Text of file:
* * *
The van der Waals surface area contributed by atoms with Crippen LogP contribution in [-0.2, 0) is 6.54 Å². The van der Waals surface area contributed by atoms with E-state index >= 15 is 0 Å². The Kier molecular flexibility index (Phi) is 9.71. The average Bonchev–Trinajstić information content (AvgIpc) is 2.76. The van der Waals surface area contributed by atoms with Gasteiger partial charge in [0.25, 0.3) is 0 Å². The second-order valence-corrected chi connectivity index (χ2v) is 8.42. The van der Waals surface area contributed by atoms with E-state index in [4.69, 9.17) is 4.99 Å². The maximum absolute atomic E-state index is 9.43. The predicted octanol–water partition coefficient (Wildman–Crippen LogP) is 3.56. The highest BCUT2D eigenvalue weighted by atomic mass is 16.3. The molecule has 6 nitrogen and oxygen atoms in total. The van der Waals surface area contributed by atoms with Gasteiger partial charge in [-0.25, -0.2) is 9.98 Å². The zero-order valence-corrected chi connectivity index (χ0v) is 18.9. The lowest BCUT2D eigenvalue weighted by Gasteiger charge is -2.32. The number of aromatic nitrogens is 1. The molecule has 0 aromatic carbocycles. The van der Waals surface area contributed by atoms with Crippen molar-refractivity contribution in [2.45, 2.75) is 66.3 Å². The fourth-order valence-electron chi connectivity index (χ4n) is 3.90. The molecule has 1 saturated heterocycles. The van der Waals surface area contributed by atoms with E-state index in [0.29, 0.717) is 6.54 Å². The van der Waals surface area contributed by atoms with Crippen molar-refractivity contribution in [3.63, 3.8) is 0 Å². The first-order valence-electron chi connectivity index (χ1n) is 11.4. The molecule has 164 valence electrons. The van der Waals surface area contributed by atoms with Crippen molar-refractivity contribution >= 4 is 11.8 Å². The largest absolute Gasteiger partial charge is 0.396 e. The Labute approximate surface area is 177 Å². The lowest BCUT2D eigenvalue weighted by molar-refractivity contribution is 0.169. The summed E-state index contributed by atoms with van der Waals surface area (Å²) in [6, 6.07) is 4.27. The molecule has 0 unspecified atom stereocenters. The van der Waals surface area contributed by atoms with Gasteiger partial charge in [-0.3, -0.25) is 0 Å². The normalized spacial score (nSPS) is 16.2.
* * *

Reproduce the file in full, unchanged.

The van der Waals surface area contributed by atoms with Crippen LogP contribution in [-0.2, 0) is 6.54 Å². The van der Waals surface area contributed by atoms with E-state index >= 15 is 0 Å². The Kier molecular flexibility index (Phi) is 9.71. The average Bonchev–Trinajstić information content (AvgIpc) is 2.76. The van der Waals surface area contributed by atoms with Gasteiger partial charge in [0.25, 0.3) is 0 Å². The second-order valence-corrected chi connectivity index (χ2v) is 8.42. The van der Waals surface area contributed by atoms with E-state index in [4.69, 9.17) is 4.99 Å². The maximum absolute atomic E-state index is 9.43. The predicted octanol–water partition coefficient (Wildman–Crippen LogP) is 3.56. The highest BCUT2D eigenvalue weighted by atomic mass is 16.3. The molecule has 6 nitrogen and oxygen atoms in total. The van der Waals surface area contributed by atoms with Gasteiger partial charge in [-0.25, -0.2) is 9.98 Å². The zero-order valence-corrected chi connectivity index (χ0v) is 18.9. The lowest BCUT2D eigenvalue weighted by Gasteiger charge is -2.32. The number of aromatic nitrogens is 1. The molecule has 0 aromatic carbocycles. The van der Waals surface area contributed by atoms with Crippen molar-refractivity contribution in [2.45, 2.75) is 66.3 Å². The fourth-order valence-electron chi connectivity index (χ4n) is 3.90. The molecule has 1 saturated heterocycles. The van der Waals surface area contributed by atoms with E-state index in [0.29, 0.717) is 6.54 Å². The van der Waals surface area contributed by atoms with Crippen molar-refractivity contribution in [3.63, 3.8) is 0 Å². The first-order valence-electron chi connectivity index (χ1n) is 11.4. The molecule has 164 valence electrons. The van der Waals surface area contributed by atoms with Crippen molar-refractivity contribution >= 4 is 11.8 Å². The largest absolute Gasteiger partial charge is 0.396 e. The Labute approximate surface area is 177 Å². The lowest BCUT2D eigenvalue weighted by molar-refractivity contribution is 0.169. The summed E-state index contributed by atoms with van der Waals surface area (Å²) in [6, 6.07) is 4.27. The molecule has 0 unspecified atom stereocenters. The van der Waals surface area contributed by atoms with Gasteiger partial charge in [-0.3, -0.25) is 0 Å². The normalized spacial score (nSPS) is 16.2.